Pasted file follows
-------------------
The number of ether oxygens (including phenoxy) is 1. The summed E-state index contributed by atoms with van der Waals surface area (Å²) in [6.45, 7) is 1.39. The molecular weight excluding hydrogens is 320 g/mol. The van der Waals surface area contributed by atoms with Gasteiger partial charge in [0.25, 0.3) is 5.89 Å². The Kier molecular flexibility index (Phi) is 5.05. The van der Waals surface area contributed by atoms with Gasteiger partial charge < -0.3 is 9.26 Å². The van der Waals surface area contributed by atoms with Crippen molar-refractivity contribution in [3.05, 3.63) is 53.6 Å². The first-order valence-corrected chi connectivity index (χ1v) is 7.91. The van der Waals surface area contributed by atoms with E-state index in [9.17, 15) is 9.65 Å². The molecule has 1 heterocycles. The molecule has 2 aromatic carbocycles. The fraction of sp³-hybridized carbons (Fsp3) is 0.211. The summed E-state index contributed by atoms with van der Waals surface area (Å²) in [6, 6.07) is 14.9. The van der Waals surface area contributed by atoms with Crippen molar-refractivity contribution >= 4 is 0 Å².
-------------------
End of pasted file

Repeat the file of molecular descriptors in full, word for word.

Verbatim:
The number of ether oxygens (including phenoxy) is 1. The summed E-state index contributed by atoms with van der Waals surface area (Å²) in [6.45, 7) is 1.39. The molecular weight excluding hydrogens is 320 g/mol. The van der Waals surface area contributed by atoms with Gasteiger partial charge in [0.25, 0.3) is 5.89 Å². The Kier molecular flexibility index (Phi) is 5.05. The van der Waals surface area contributed by atoms with Gasteiger partial charge < -0.3 is 9.26 Å². The van der Waals surface area contributed by atoms with Crippen molar-refractivity contribution in [3.05, 3.63) is 53.6 Å². The first-order valence-corrected chi connectivity index (χ1v) is 7.91. The van der Waals surface area contributed by atoms with E-state index in [9.17, 15) is 9.65 Å². The molecule has 1 heterocycles. The molecule has 2 aromatic carbocycles. The fraction of sp³-hybridized carbons (Fsp3) is 0.211. The summed E-state index contributed by atoms with van der Waals surface area (Å²) in [6, 6.07) is 14.9. The van der Waals surface area contributed by atoms with Crippen molar-refractivity contribution >= 4 is 0 Å².